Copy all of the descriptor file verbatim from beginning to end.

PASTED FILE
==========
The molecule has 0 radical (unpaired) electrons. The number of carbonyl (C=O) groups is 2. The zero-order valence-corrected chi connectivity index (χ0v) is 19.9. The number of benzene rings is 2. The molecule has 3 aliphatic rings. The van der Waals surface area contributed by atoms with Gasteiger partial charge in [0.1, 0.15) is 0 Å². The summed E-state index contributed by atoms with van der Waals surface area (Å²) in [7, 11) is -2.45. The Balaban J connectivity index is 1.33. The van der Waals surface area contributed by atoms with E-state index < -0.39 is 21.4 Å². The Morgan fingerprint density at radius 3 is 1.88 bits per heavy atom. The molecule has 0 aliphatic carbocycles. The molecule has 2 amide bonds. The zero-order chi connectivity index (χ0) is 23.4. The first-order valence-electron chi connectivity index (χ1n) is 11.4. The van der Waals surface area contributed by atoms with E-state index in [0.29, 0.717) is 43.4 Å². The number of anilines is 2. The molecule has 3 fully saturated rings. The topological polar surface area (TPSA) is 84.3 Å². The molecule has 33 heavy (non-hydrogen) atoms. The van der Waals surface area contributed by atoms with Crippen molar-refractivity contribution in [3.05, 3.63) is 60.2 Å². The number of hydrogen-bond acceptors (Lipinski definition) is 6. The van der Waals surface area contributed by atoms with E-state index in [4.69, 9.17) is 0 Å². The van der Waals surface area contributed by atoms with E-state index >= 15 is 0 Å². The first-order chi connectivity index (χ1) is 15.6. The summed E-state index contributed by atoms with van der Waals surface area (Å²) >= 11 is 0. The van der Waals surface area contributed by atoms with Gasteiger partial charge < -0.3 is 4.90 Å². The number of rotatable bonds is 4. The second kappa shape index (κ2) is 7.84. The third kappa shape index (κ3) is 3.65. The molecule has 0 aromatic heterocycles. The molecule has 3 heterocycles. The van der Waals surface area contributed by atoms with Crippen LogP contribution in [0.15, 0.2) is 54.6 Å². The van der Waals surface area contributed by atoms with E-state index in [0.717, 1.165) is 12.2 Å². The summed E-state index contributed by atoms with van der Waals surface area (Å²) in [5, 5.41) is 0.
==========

The molecule has 0 radical (unpaired) electrons. The number of carbonyl (C=O) groups is 2. The zero-order valence-corrected chi connectivity index (χ0v) is 19.9. The number of benzene rings is 2. The molecule has 3 aliphatic rings. The van der Waals surface area contributed by atoms with Gasteiger partial charge in [0.1, 0.15) is 0 Å². The summed E-state index contributed by atoms with van der Waals surface area (Å²) in [7, 11) is -2.45. The Balaban J connectivity index is 1.33. The van der Waals surface area contributed by atoms with E-state index < -0.39 is 21.4 Å². The Morgan fingerprint density at radius 3 is 1.88 bits per heavy atom. The molecule has 0 aliphatic carbocycles. The molecule has 2 amide bonds. The zero-order chi connectivity index (χ0) is 23.4. The first-order valence-electron chi connectivity index (χ1n) is 11.4. The van der Waals surface area contributed by atoms with E-state index in [0.29, 0.717) is 43.4 Å². The number of anilines is 2. The molecule has 3 fully saturated rings. The topological polar surface area (TPSA) is 84.3 Å². The molecule has 33 heavy (non-hydrogen) atoms. The van der Waals surface area contributed by atoms with Crippen molar-refractivity contribution in [3.05, 3.63) is 60.2 Å². The number of hydrogen-bond acceptors (Lipinski definition) is 6. The van der Waals surface area contributed by atoms with E-state index in [4.69, 9.17) is 0 Å². The van der Waals surface area contributed by atoms with E-state index >= 15 is 0 Å². The first-order chi connectivity index (χ1) is 15.6. The summed E-state index contributed by atoms with van der Waals surface area (Å²) >= 11 is 0. The van der Waals surface area contributed by atoms with Gasteiger partial charge < -0.3 is 4.90 Å². The number of rotatable bonds is 4. The second kappa shape index (κ2) is 7.84. The third kappa shape index (κ3) is 3.65. The molecule has 0 aromatic heterocycles. The molecule has 3 heterocycles. The van der Waals surface area contributed by atoms with Crippen LogP contribution in [0.15, 0.2) is 54.6 Å². The van der Waals surface area contributed by atoms with E-state index in [0.717, 1.165) is 12.2 Å². The summed E-state index contributed by atoms with van der Waals surface area (Å²) in [5, 5.41) is 0.